Letter from the Chair regarding Fall 2020

Dear Students,

I hope this message finds you and those dear to you well, despite the challenging circumstances in which we all find ourselves.

The Biology Department has spent considerable time discussing our options for Fall 2020 regarding in-person vs. online courses, as well as the challenges associated with each option. To enable each of you to make informed and timely decisions regarding Fall 2020, we felt it was important to decide how our Fall courses will be taught, and to do so early enough that we could announce the information before registration for Fall quarter begins. Of utmost importance to us is being able to ensure safe learning and working conditions for our students, faculty, and staff. It is clear that there is a very real possibility that any plan for in-person courses could have to be reversed on short notice, leaving us little or no time to adapt our courses for online delivery. In light of the uncertainties about the status of the pandemic in Fall, the seriousness of COVID-19, and our desire to prepare courses that we can be assured of being able to deliver in Fall quarter, we have made the difficult decision that all formal Biology courses will be online in Fall 2020. Variable credit courses such as our courses for research credit or undergraduate TAships are not considered formal courses in this context.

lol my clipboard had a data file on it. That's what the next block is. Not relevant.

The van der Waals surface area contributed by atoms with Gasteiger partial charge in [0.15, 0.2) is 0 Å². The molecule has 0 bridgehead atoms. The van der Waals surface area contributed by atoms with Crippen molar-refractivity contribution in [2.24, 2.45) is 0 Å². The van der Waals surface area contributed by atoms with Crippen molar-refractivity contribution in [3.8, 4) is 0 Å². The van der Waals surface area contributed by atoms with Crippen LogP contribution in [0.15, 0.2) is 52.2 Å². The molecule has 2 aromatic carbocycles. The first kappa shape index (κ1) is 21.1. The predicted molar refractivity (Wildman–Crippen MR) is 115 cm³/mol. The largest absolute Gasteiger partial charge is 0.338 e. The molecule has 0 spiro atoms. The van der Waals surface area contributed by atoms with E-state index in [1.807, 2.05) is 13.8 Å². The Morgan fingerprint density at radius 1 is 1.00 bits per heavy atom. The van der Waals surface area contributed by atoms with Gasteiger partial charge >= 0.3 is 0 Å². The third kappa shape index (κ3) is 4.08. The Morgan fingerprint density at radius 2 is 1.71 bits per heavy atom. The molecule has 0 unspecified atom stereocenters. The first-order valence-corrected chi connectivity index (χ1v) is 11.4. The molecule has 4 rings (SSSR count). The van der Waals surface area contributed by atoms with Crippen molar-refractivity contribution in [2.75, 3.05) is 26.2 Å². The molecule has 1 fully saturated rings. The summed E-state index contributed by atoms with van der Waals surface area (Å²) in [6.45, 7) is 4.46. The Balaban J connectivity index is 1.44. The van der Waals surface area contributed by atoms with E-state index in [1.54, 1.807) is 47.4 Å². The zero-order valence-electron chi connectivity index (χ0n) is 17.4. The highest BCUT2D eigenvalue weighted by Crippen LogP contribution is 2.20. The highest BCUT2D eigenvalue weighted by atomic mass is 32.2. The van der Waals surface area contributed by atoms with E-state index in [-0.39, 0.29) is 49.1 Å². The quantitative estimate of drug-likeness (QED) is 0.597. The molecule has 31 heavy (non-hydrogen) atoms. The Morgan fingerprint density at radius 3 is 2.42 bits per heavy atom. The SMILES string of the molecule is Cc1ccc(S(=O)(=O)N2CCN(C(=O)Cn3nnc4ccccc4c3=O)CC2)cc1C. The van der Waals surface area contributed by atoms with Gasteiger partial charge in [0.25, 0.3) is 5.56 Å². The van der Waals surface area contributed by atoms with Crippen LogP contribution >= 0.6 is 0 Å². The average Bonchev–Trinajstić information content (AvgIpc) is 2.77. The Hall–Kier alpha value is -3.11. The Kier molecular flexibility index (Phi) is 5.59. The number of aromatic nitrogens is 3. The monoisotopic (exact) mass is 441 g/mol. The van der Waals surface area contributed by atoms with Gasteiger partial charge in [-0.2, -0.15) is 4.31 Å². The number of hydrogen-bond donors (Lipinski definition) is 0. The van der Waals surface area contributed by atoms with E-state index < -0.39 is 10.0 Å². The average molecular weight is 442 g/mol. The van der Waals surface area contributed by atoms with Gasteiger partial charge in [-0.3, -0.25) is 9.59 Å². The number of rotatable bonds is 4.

We know that many of you will be disappointed with this news because spending time with peers and taking classes in person brings a rich array of experiences that are very difficult to emulate in an online setting. However, I am hopeful that by committing early to teaching online in Fall, our faculty and staff will be much better positioned to plan and prepare for online teaching than was possible at the start of this quarter. We are in the process of working out details pertaining to our Fall courses including whether those courses will be asynchronous or synchronous, and we will share that information as it becomes available.

With my best wishes to each of you,

Merrill A. Peterson

Professor and Chair